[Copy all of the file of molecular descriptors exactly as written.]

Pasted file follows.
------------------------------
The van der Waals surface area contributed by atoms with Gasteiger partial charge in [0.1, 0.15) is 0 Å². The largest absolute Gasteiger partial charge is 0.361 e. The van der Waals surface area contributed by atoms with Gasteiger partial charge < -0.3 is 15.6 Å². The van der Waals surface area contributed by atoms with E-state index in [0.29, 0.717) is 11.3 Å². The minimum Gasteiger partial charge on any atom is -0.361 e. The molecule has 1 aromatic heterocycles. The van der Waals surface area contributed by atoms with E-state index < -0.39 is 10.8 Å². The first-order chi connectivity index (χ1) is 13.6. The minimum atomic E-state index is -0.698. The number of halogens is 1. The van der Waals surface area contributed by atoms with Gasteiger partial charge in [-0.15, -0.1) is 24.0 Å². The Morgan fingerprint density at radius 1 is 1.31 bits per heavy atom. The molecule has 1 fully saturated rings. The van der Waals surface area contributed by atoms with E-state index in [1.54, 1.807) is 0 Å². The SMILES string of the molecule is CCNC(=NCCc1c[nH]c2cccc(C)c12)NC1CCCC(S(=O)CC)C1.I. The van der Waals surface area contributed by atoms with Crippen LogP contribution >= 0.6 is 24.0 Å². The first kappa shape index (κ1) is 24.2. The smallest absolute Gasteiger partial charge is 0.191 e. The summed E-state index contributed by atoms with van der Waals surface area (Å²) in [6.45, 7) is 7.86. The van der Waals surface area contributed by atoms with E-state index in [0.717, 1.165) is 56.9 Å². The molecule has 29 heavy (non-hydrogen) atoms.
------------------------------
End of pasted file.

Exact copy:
The van der Waals surface area contributed by atoms with Gasteiger partial charge in [0.1, 0.15) is 0 Å². The largest absolute Gasteiger partial charge is 0.361 e. The van der Waals surface area contributed by atoms with Gasteiger partial charge < -0.3 is 15.6 Å². The van der Waals surface area contributed by atoms with E-state index in [0.29, 0.717) is 11.3 Å². The minimum Gasteiger partial charge on any atom is -0.361 e. The molecule has 1 aromatic heterocycles. The van der Waals surface area contributed by atoms with E-state index < -0.39 is 10.8 Å². The first-order chi connectivity index (χ1) is 13.6. The minimum atomic E-state index is -0.698. The number of halogens is 1. The van der Waals surface area contributed by atoms with Gasteiger partial charge in [-0.15, -0.1) is 24.0 Å². The Morgan fingerprint density at radius 1 is 1.31 bits per heavy atom. The molecule has 1 fully saturated rings. The van der Waals surface area contributed by atoms with E-state index in [1.54, 1.807) is 0 Å². The SMILES string of the molecule is CCNC(=NCCc1c[nH]c2cccc(C)c12)NC1CCCC(S(=O)CC)C1.I. The van der Waals surface area contributed by atoms with Crippen LogP contribution >= 0.6 is 24.0 Å². The first kappa shape index (κ1) is 24.2. The smallest absolute Gasteiger partial charge is 0.191 e. The summed E-state index contributed by atoms with van der Waals surface area (Å²) in [6.45, 7) is 7.86. The van der Waals surface area contributed by atoms with E-state index in [0.717, 1.165) is 56.9 Å². The molecule has 29 heavy (non-hydrogen) atoms.